Representative Devin Nunes (CA-21) today announced that the House Natural Resources Committee has scheduled a markup for H.R. 1837, the Sacramento-San Joaquin Valley Water Reliability Act. The markup will occur on Thursday, February 16, 2012. Consideration by the full House is expected in the coming weeks.
"I am pleased that after four years of inaction by Democratic super-majorities in Congress, we are now – under Republican leadership - able to move forward with a solution to California’s government-imposed drought,” said Rep. Devin Nunes.
"This legislation is a comprehensive regional solution to water shortages that have been caused by failed government policies, not actual shortages of water. We have crafted a good bill that not only restores the flow of water but will ultimately make unnecessary the construction of a $12 billion canal to bypass the Bay-Delta.”
The Sacramento-San Joaquin Valley Water Reliability Act ends policies that have failed for 20 years, restores water rights, cuts costs, and paves the way for measurable environmental improvements.
Water Recovery The Act restores water deliveries that were cut off by environmental lawsuits and overreaching federal regulation. The Act recovers the lost water that was dedicated to a failed $1 billion salmon restoration plan.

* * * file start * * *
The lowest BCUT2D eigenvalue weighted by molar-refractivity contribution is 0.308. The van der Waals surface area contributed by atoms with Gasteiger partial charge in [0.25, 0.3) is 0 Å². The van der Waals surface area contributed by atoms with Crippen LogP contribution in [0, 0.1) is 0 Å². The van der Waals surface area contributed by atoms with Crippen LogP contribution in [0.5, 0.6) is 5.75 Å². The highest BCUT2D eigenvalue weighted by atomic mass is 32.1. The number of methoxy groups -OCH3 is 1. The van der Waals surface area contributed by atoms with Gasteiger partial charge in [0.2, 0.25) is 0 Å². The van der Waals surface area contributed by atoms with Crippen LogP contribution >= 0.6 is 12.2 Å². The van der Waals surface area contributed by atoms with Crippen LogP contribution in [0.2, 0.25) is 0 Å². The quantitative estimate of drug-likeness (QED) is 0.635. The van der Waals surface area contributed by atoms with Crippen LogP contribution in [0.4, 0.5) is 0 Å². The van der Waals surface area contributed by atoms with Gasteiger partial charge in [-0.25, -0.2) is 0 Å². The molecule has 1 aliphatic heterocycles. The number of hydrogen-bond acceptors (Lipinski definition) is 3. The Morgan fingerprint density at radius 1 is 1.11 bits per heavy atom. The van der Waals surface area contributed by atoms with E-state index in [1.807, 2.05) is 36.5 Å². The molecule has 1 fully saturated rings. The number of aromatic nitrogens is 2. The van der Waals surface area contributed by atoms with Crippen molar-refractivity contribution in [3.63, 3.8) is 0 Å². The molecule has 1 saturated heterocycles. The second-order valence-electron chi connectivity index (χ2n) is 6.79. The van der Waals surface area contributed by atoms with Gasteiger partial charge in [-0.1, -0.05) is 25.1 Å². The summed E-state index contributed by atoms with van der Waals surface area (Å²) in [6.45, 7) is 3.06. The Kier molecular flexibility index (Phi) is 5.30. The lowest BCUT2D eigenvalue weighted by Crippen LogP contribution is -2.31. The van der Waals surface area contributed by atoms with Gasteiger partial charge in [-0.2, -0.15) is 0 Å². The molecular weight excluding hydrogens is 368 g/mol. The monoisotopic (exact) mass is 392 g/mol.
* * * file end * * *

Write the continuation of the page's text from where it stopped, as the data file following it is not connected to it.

A Reliable Water Supply The Act ensures water reliability by restoring long-term water contracts that were curtailed by radical environmentalists. The Act ensure a stable water supply by mandating compliance with the water accord agreed to by the State of California, the federal government, water agencies, and environmental organizations. The Act streamlines environmental regulatory processes to speed up water reliability projects and transfers. The Act expands the use of the Central Valley Project to allow water deliveries by non-federal sources. The Act ends the bizarre effort to protect non-native species and focuses efforts on native species thereby ensuring environmental water is used for a beneficial purpose.
Cutting Costs The Act addresses the budget realities faced by all levels of government and terminates the ostentatious and misguided $1 billion salmon restoration program. It also nullifies the need to construct of a canal to bypass the Bay-Delta, savings $12 billion. The Act reduces the debt by $300 million by incentivizing early pay-off of the Central Valley Project federal loan. The Act establishes transparency and accountability measures to protect taxpayers from frivolous spending on failed environmental projects.
Secures Private Property Rights The Act protects and secures all water rights that are senior to federal water rights. The Act settles a long standing dispute over area-of-origin water rights.